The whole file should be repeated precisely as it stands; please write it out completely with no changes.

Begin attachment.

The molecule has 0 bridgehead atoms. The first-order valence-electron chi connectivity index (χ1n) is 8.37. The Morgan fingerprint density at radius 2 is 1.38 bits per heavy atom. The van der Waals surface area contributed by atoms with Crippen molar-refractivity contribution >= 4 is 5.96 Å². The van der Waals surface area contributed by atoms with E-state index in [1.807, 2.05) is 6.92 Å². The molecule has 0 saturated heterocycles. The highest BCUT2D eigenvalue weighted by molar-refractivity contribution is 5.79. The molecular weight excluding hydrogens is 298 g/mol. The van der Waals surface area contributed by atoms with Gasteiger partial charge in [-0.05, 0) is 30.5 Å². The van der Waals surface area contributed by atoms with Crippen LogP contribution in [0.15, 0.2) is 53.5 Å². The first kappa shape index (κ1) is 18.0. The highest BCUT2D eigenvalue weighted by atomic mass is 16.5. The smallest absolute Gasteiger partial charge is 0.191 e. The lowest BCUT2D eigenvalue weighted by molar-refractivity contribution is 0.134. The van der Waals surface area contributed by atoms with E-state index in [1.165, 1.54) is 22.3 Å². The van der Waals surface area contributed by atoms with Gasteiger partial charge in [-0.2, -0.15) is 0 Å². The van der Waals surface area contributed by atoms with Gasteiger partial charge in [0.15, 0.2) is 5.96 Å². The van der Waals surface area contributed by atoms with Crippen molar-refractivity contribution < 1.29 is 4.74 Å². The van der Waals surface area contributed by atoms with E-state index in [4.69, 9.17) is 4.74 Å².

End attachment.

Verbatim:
The molecule has 0 bridgehead atoms. The first-order valence-electron chi connectivity index (χ1n) is 8.37. The Morgan fingerprint density at radius 2 is 1.38 bits per heavy atom. The van der Waals surface area contributed by atoms with Crippen molar-refractivity contribution >= 4 is 5.96 Å². The van der Waals surface area contributed by atoms with E-state index in [1.807, 2.05) is 6.92 Å². The molecule has 0 saturated heterocycles. The highest BCUT2D eigenvalue weighted by molar-refractivity contribution is 5.79. The molecular weight excluding hydrogens is 298 g/mol. The van der Waals surface area contributed by atoms with Gasteiger partial charge in [-0.05, 0) is 30.5 Å². The van der Waals surface area contributed by atoms with Crippen LogP contribution in [0.15, 0.2) is 53.5 Å². The first kappa shape index (κ1) is 18.0. The highest BCUT2D eigenvalue weighted by atomic mass is 16.5. The smallest absolute Gasteiger partial charge is 0.191 e. The lowest BCUT2D eigenvalue weighted by molar-refractivity contribution is 0.134. The van der Waals surface area contributed by atoms with E-state index in [1.165, 1.54) is 22.3 Å². The van der Waals surface area contributed by atoms with Gasteiger partial charge in [-0.2, -0.15) is 0 Å². The van der Waals surface area contributed by atoms with Gasteiger partial charge in [0.15, 0.2) is 5.96 Å². The van der Waals surface area contributed by atoms with Crippen molar-refractivity contribution < 1.29 is 4.74 Å². The van der Waals surface area contributed by atoms with E-state index in [4.69, 9.17) is 4.74 Å².